Sir Curtly Ambrose hails legend Peter Tosh
St John's, Antigua:
Sir Curtly Ambrose is known across the world as one of the most fearsome bowlers of his time. Now that he has retired from the game of cricket, he has found more time for his other passion - music. Ambrose is a noted bass guitarist and singer with his band, Spirited, which has been in existence for nine years. Spirited is regarded as one of Antigua and Barbuda's top reggae bands.
The tall, slender former pace bowler took to the stage with the Spirited band to entertain the crowd at the Cricket West Indies Regional Super50 Festival at the Coolidge Cricket Ground in St John's, Antigua, on Tuesday night. During the performance, he decided to put his bass guitar down and pick up the microphone to pay tribute to reggae icon Peter Tosh. Ambrose gave a rendition of Tosh's hit Equal Rights.
Ambrose told THE WEEKEND STAR that Tosh was a very big influence on him, especially at a time in Windies cricket when the team was regarded as a symbol of regional unity and black pride.
During the 1970s, '80s, and early '90s, the Windies cricket team represented resistance to racial injustice taking place against the black race around the world, including apartheid in South Africa.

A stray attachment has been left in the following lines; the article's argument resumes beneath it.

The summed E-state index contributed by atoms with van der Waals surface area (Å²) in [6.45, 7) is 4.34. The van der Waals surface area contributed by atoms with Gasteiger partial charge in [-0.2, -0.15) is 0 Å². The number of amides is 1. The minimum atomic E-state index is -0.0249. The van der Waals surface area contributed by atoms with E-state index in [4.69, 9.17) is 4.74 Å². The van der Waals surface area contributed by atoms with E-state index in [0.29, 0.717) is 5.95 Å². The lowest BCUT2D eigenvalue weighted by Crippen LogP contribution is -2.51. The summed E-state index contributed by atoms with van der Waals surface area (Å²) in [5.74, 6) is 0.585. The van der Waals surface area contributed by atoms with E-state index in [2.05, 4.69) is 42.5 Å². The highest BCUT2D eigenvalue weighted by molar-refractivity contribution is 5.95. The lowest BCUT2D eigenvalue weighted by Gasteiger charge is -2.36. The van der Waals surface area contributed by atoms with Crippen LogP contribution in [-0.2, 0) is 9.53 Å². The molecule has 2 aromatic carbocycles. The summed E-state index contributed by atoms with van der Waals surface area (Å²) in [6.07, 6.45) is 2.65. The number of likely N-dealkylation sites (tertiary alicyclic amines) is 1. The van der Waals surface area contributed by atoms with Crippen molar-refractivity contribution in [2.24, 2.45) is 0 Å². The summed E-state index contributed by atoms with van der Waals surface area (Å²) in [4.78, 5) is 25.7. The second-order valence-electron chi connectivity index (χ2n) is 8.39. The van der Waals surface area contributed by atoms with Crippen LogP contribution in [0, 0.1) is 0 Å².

"Let me first say that when it comes to reggae music, I believe that Bob Marley is the greatest, but at the same time, we all have our favourites," Ambrose shared.
"Peter Tosh has always been my favourite. I just like his style of music," Ambrose said.
Ambrose said that he relates to Tosh because of his resoluteness in his beliefs.
"He was very militant, and never afraid to sing what he felt was right," he said. "I like that about him. He'll always be my favourite reggae artiste of all time. I've never met him, unfortunately, but he's my all-time favourite," the once fearsome paceman said.